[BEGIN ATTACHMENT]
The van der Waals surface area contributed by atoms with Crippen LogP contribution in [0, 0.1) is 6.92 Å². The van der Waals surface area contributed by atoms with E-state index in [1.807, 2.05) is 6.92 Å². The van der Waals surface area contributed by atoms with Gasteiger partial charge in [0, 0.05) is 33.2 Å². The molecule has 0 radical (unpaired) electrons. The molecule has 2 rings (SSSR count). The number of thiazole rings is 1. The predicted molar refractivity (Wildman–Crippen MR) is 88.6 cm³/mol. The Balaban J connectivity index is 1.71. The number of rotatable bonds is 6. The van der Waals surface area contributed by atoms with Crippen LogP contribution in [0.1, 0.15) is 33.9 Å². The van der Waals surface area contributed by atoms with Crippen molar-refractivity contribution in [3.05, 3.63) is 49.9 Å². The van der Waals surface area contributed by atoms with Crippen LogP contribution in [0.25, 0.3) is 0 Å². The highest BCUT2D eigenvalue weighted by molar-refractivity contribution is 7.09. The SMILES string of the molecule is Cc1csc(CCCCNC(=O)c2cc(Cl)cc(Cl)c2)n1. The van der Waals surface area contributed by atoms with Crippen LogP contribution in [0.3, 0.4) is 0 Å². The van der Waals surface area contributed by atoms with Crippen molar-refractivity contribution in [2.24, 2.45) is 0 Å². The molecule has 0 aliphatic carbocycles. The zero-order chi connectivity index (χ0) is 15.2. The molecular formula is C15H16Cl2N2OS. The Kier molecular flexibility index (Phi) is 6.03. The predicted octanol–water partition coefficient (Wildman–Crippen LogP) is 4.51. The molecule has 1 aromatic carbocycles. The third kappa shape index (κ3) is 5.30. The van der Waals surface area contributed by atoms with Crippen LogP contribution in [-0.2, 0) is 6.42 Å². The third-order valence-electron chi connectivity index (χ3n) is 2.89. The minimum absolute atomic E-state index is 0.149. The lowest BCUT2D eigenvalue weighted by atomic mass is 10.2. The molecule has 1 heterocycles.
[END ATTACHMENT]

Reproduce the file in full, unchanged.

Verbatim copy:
The van der Waals surface area contributed by atoms with Crippen LogP contribution in [0, 0.1) is 6.92 Å². The van der Waals surface area contributed by atoms with E-state index in [1.807, 2.05) is 6.92 Å². The van der Waals surface area contributed by atoms with Gasteiger partial charge in [0, 0.05) is 33.2 Å². The molecule has 0 radical (unpaired) electrons. The molecule has 2 rings (SSSR count). The number of thiazole rings is 1. The predicted molar refractivity (Wildman–Crippen MR) is 88.6 cm³/mol. The Balaban J connectivity index is 1.71. The number of rotatable bonds is 6. The van der Waals surface area contributed by atoms with Crippen LogP contribution in [0.1, 0.15) is 33.9 Å². The van der Waals surface area contributed by atoms with Crippen molar-refractivity contribution in [3.05, 3.63) is 49.9 Å². The van der Waals surface area contributed by atoms with Crippen LogP contribution in [0.25, 0.3) is 0 Å². The highest BCUT2D eigenvalue weighted by molar-refractivity contribution is 7.09. The SMILES string of the molecule is Cc1csc(CCCCNC(=O)c2cc(Cl)cc(Cl)c2)n1. The van der Waals surface area contributed by atoms with Crippen LogP contribution in [0.3, 0.4) is 0 Å². The van der Waals surface area contributed by atoms with Crippen molar-refractivity contribution in [2.24, 2.45) is 0 Å². The molecule has 0 aliphatic carbocycles. The zero-order chi connectivity index (χ0) is 15.2. The molecular formula is C15H16Cl2N2OS. The Kier molecular flexibility index (Phi) is 6.03. The predicted octanol–water partition coefficient (Wildman–Crippen LogP) is 4.51. The molecule has 1 aromatic carbocycles. The third kappa shape index (κ3) is 5.30. The van der Waals surface area contributed by atoms with Crippen LogP contribution in [-0.2, 0) is 6.42 Å². The third-order valence-electron chi connectivity index (χ3n) is 2.89. The minimum absolute atomic E-state index is 0.149. The lowest BCUT2D eigenvalue weighted by atomic mass is 10.2. The molecule has 1 heterocycles.